Collusions are a major problem in peer review: two or more participants make a deal that they will try to get assigned each others’ papers and give good reviews. Many peer-review venues employ bidding, where reviewers indicate their expertise for submitted papers, and papers are assigned to reviewers based on this information. Bidding is thus an easy way for reviewers to get assigned any target paper. To mitigate collusion, one may consider completely removing bidding, but that can be problematic since other ways of computing the assignment are not yet good enough (e.g., NeurIPS 2022 did away with bidding for meta reviews, and faced numerous complaints about poor assignments). There has been some work in designing techniques to analyze and/or modify bids in order to mitigate collusion, however, we still don’t have a good solution to the problem of collusion via bidding. See Section 4.2 of this survey for a more detailed discussion and references.
😩 There are two key challenges to mitigating collusions:
- Much of data from other peer-review venues (e.g., previous editions of a conference) is private, so program chairs cannot see the bidding patterns of any reviewer across different venues.
- With thousands of submissions, it is generally infeasible for the small number of program chairs to conduct any extensive manual investigation.
💡Proposal of randomized transparency:
- After the conference, publicly release a random subset of bids made by each reviewer. Specifically, each paper-reviewer pair is given one of the following labels:
- “Conflicted”: The reviewer has a conflict of interest with the paper. (Separately, the entire list of conflicts of interests reported by each author and reviewer should also be made public.)
- “Hidden”: If not conflicted, then the pair is labeled as hidden with a certain probability, say, 0.5. Furthermore, each paper-reviewer pair where the reviewer actually reviewed the paper is also labeled as “hidden”.
- Release bid: If neither of the above applies, then the paper-reviewer pair is labeled with the bid that the reviewer made on that paper (e.g., “Eager”, “Unwilling”, “Did not bid”, etc.).
- If the conference publicly reveals the list of all submitted papers, then the labels of all paper-reviewer pairs are released. If the conference does not reveal rejected papers, then the labels of only the accepted papers are released.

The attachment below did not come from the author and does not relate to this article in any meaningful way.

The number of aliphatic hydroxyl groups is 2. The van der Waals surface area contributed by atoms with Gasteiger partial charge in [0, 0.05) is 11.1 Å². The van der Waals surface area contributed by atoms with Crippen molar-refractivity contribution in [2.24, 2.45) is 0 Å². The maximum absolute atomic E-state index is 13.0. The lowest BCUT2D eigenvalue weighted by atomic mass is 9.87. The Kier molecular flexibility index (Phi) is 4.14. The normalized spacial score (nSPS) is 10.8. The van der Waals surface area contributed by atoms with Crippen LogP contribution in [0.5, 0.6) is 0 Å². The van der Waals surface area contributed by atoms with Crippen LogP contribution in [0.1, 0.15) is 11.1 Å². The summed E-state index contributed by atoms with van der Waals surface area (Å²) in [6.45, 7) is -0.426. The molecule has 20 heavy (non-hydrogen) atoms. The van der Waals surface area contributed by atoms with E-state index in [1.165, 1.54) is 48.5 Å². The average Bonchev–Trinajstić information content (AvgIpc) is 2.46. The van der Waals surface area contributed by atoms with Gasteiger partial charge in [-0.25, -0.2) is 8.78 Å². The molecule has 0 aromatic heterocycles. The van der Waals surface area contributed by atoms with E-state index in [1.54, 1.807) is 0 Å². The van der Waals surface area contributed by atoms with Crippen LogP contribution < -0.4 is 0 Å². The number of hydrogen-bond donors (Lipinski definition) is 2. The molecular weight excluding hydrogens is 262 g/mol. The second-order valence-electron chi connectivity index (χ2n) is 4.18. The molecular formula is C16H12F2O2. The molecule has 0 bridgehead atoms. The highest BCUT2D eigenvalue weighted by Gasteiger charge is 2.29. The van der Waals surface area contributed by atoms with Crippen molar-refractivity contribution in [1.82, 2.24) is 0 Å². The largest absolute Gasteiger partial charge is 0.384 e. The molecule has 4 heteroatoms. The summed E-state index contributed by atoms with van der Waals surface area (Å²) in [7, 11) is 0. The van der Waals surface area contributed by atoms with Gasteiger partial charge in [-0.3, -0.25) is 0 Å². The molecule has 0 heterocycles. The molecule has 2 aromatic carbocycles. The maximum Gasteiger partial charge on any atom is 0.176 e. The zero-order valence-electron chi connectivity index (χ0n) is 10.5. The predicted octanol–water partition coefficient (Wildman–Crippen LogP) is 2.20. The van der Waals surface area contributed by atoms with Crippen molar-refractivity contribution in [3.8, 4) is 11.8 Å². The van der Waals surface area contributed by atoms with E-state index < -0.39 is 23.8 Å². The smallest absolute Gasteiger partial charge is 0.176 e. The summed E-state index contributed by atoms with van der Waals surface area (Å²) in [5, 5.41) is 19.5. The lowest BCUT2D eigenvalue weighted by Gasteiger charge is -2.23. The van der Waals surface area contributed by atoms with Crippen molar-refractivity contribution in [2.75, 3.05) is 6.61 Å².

🔧 How this may mitigate collusion:
- Colluders in different research areas: People can see if a certain researcher bid on a paper that is totally irrelevant, and repeated behavior of this form can be identified.
- Colluders in the same research area: If they are in the same research area, it is natural for them to bid on another paper in the same area. However, program chairs can notice past patterns of bidding coupled with any suspicious activity in the current conference.
- Importantly, even if program chairs may not be able to catch every instance of cheating, this may at least form a deterrence to colluding and exploiting the bidding process.
🔐 Possible concern — privacy:
Bidding data is considered sensitive, since it can reveal information about who reviewed which paper. Under the proposal to release some bidding data, a reviewer might be concerned that this data release will also reveal which papers they reviewed.
- It is important to note that a random subset is revealed.
- For each reviewer, the assigned papers are clubbed with the hidden set of papers, thereby providing ambiguity.
- Some peer-review venues employ a randomized assignment strategy. The randomization in the assignment of reviewers to papers may help further increase ambiguity.
4 thoughts on “Randomized Transparency to Mitigate Collusions”
I like this idea. Making public the bids helps avoiding collusion using bidding.
How does making public the conflicts of interests help?
Thank you for your question.
If a reviewer does not declare a certain conflict of interest, that will now be out in public, and collusions via this route may be found.
Another benefit is that anecdotally at least, some authors will mark reviewers who they don’t want as conflicts (even though they are not actually conflicted as per the venue’s rules). This will ensure that reviewer is not assigned to this paper. Making conflicts public may also mitigate this issue.
Can you go a step further and show the reviewer’s name for each review?
Thank you for your question Pranjal. Such a “signed” review process can certainly mitigate collusion. Signed review processes have been debated in several research communities and there have also been some experiments (see the discussion in Section 8.2.4 of http://www.cs.cmu.edu/~nihars/preprints/SurveyPeerReview.pdf). There are downsides to signed reviews: will a junior reviewer feel comfortable in criticizing the paper of a senior author, or will they be worried about retribution?